James Webb Space Telescope

Here are the Locations in the sky for the First JWST Images

On the morning of Tuesday, July 12th, the world was treated to the first images captured by the James Webb Space Telescope – the most detailed images of the cosmos taken by the most powerful telescope ever! These featured familiar features from our galaxy, including updated images of the Carina Nebula, a nebula surrounding a stellar remnant (the Southern Ring), a collection of merging galaxies (Stephans Quintet), an exoplanet (WASP 96b), and a deep field image showing thousands of galaxies and gravitational lenses (SMACS 0723).

In anticipation of these images being released, a helpful space exploration ambassador shared a map that shows where these objects are located within (or in relation to) the Milky Way. The map was uploaded to the Reddit group Space on July 10th (two days before image release day) and is the work of data scientist Tony Rice (user name u/rtphokie). Rice is an information security engineer for a telecommunications company and a Solar System Ambassador with NASA’s Jet Propulsion Laboratory.

The location of the objects featured in the first images taken by James Webb. Credit: u/rtphokie/Reddit r/space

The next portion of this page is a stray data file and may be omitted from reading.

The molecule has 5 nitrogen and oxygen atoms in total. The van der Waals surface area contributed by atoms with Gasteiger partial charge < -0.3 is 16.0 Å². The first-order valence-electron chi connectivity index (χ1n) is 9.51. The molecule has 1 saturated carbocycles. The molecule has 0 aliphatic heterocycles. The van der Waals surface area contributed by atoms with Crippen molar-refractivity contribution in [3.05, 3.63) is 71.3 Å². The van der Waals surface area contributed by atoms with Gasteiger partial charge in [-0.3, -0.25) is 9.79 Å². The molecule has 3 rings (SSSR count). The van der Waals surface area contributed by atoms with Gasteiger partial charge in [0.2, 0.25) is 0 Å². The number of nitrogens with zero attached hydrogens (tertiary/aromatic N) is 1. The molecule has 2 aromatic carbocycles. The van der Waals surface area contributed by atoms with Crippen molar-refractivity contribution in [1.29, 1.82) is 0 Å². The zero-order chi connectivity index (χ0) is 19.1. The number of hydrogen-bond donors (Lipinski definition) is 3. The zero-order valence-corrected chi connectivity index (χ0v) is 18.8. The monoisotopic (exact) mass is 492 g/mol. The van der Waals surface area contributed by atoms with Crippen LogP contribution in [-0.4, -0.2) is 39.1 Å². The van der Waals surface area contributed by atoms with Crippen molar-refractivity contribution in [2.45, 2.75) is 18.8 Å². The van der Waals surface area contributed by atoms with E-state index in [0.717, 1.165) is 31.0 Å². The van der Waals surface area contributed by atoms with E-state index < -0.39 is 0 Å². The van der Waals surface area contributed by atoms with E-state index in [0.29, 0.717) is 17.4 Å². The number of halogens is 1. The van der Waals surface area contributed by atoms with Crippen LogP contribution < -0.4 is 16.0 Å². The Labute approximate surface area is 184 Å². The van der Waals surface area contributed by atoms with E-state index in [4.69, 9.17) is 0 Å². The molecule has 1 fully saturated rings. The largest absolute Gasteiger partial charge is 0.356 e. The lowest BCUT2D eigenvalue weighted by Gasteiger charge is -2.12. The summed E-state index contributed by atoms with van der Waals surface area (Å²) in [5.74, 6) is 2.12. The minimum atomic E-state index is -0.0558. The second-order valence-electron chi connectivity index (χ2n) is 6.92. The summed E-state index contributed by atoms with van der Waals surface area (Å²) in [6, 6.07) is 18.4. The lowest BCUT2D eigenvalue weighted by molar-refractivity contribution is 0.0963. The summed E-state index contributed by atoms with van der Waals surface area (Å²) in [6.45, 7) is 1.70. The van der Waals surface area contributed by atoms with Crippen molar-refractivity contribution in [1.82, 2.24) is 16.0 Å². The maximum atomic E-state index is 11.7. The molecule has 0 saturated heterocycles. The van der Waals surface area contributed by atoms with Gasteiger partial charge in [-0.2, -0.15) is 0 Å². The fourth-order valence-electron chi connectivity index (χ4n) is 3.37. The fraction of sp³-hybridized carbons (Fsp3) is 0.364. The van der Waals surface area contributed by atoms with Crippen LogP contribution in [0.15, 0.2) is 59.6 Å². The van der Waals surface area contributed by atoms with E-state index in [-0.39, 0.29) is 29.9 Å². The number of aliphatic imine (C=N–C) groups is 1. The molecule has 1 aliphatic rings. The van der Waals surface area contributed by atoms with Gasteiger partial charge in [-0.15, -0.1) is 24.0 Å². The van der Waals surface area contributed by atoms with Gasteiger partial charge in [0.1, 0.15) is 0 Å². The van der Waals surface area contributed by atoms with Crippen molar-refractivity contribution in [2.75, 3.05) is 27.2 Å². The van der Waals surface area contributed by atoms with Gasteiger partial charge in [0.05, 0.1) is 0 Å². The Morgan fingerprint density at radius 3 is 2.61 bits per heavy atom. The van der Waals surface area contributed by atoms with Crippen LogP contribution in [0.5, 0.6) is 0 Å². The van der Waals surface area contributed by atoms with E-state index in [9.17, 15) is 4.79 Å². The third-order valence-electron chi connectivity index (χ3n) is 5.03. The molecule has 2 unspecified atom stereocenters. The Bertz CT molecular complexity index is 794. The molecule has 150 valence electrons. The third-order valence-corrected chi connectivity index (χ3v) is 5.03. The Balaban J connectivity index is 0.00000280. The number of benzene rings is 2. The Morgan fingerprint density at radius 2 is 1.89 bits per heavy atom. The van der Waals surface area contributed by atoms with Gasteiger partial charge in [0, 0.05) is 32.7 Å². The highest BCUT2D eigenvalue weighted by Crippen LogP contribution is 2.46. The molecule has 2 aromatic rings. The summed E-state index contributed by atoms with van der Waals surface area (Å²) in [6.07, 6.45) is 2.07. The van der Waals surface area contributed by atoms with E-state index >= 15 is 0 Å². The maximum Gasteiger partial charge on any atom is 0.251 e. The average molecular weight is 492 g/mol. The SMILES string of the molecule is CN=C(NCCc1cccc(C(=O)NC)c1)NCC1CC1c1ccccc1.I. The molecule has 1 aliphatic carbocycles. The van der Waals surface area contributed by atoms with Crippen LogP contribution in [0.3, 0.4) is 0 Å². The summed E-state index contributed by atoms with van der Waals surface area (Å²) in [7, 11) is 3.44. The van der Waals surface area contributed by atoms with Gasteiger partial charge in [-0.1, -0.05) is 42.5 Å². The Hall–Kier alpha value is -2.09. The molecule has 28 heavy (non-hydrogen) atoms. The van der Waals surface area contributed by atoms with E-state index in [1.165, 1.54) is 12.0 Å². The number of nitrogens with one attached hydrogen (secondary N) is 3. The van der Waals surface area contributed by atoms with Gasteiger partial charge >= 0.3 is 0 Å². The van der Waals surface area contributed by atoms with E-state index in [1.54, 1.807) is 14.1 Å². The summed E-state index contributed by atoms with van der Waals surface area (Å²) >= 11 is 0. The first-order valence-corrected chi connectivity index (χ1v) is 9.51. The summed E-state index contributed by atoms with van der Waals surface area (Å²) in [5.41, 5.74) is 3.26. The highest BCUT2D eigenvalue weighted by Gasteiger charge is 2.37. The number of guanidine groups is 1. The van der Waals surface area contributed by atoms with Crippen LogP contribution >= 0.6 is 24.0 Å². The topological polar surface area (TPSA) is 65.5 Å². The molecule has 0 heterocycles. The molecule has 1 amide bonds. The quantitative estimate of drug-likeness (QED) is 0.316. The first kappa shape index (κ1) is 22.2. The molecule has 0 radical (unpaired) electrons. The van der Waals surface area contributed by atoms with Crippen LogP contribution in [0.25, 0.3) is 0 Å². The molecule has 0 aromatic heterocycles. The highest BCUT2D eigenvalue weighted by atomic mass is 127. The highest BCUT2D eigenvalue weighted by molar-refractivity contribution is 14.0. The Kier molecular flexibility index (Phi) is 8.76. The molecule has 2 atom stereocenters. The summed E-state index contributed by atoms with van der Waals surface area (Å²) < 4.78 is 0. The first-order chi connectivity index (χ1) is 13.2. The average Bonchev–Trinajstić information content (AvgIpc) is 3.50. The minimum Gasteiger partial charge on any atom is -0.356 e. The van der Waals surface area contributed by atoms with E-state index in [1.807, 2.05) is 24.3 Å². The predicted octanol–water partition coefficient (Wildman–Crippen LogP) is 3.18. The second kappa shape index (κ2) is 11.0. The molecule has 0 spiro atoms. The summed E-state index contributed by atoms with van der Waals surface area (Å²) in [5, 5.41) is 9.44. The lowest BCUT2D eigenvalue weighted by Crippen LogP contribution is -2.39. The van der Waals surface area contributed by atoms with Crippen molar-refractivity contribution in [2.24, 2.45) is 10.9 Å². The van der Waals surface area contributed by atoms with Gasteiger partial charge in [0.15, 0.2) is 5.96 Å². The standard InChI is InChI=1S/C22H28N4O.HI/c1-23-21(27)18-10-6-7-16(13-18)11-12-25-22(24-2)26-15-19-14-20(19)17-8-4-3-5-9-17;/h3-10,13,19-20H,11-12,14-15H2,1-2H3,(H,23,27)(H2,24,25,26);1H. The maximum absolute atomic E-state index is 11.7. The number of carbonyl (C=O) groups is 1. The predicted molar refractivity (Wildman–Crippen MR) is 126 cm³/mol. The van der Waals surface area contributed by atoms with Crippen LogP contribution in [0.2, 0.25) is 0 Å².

As you can see from the image above, the Milky Way background was obtained by the Gaia Observatory as part of the ESA’s Galaxy Survey. Released in 2018, this image was the most detailed look at our galaxy and included the proper motions and velocities of over 1.3 billion stars. The other images, as Rice explained, were either taken by the Hubble Space Telescope (James Webb’s predecessor) or are artistic renditions. You have to admit that the new images taken by the JWST have proven to be much more vivid and detailed. Rice anticipated as much, as he indicated in the comments section:

“[B]ase image is from the esa’s Gaia Galaxy Survey. Other images (except WASP 96-b which is an artist concept) are visible light images from Hubble. JWST’s infrared images should provide more much detail.”

Beyond their scientific value, what makes the JWST images so invaluable is how they engage amateur astronomers, citizen scientists, and good old-fashioned regular folk. They also encourage people to learn more about astronomy, science, and the technologies that allow us to explore beyond our planet. As always, looking to space inspires us to look further and contemplate the deeper questions, like “will humanity ever set foot on another planet?” “how did it all begin?” and “are we alone in the Universe?”

Further Reading: Reddit r/space

Matt Williams

Matt Williams is a space journalist and science communicator for Universe Today and Interesting Engineering. He's also a science fiction author, podcaster (Stories from Space), and Taekwon-Do instructor who lives on Vancouver Island with his wife and family.

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